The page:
If yours is one of the hundreds of Palm Beach County families to receive a rejection letter this week from the middle or high school of the arts, do not despair. It is not a reflection on you or your child. With so many students applying, and so few spots available, it all comes down to a numbers game — no matter how well your child did at his or her audition, there are only so many seats available.
Scoring well on the audition is only the first step to landing one of the highly coveted spots at these schools. After that, it’s all about the luck of the draw. Students are selected, at random, by lottery, to fill the available seats. Your child’s bad luck should in no way be seen as an indictment of his or her abilities.
Let me repeat that: Your child’s bad luck should in no way be seen as indictment of his or her abilities. I speak from experience. Neither of my daughters made it into the high school of the arts, but we knew how talented they were/are, and took the rejection with a grain of salt (albeit with a few tears mixed in at first).
And how did they turn out?
My oldest, while a senior at Wellington High School, won the Pathfinder Award for Art in 2012 — meaning she was considered the No. 1 art student in Palm Beach and Martin counties by the Pathfinder committee. That is a tremendous honor, and one made possible in part by her amazing art teacher at WHS, Barbara Brubaker.
My youngest, who also failed to win a spot at the high school of the arts, was one of 100 dancers chosen recently — from a pool of 6,000 — to apprentice with Broadway professionals this summer. At 15, she is the youngest to receive such recognition. Her dreams of becoming a Broadway star have not been dampened in the least by attending Wellington High School, rather than the big high school of the arts.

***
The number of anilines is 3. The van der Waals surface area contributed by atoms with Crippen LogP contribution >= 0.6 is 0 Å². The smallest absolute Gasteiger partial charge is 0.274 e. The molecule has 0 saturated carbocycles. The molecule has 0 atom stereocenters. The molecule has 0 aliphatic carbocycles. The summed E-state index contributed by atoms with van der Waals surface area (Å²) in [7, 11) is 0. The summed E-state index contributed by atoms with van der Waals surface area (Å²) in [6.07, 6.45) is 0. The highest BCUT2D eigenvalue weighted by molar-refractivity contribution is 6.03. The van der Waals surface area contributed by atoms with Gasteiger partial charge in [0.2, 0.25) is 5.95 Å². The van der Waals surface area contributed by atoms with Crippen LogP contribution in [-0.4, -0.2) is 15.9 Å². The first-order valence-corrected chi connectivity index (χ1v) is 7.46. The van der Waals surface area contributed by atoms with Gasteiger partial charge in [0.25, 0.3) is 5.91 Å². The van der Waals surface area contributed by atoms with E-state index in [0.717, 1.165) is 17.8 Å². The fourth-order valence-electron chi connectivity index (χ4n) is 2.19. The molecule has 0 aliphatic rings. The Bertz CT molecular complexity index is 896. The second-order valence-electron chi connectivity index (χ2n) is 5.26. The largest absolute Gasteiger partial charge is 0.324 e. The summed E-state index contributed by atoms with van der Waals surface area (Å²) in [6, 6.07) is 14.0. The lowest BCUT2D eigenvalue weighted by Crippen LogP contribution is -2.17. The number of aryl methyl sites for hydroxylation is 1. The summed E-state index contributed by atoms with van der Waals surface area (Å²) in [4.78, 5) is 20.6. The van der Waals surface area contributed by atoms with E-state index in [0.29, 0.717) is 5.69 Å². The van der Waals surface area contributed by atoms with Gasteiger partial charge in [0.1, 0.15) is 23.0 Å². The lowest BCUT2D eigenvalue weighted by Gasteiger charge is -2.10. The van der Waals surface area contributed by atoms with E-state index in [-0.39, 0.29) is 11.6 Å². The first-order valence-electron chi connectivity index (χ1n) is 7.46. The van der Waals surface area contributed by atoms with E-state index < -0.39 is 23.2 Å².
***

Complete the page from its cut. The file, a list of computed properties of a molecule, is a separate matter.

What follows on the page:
Don’t get me wrong: I have tremendous respect for both the middle and high school of the arts and their approach to education. In fact, I wish all schools did the same thing.
Through my work with ArtStart, a Palm Beach County nonprofit, I help students prepare for their visual arts auditions. We also work with students who are applying for a seat in the communications department at the two schools; and we are ways thrilled when they or their parents call to let us know they were selected.
We also feel the pain, however, in their voices when they call to tell us they were not selected.
Even though we stress the fact that it is a numbers game, and passing the audition is only the first step, the pain and disappointment in their voices is still palpable when the rejection letter arrives in the mail. These students work so hard to prepare for their big day, and when they do well at the audition but still do not land one of those few seats, it hurts.
As I said earlier, however: do not despair. It’s not the end of the world (though it feels like it for a few days). And do not let those dreams die!
Feel your pain, then get over it. Get mad if it helps. I know I did. But my anger was more about why we can’t have 100 schools of the arts, instead of one or two.
Next, focus on the future. Support your child and make sure he or she does not give up art or dance classes, does not stop writing, does not stop dreaming!
Students: continue working to perfect your photography, your poetry or prose. Dance like there is no tomorrow! Prove to those schools of the arts what you and your parents know already: that they let a good one get away when they sent you that “no” letter. It’s their loss, not yours.
Jeannette Pomeroy Parssi, ArtStart Inc., Wellington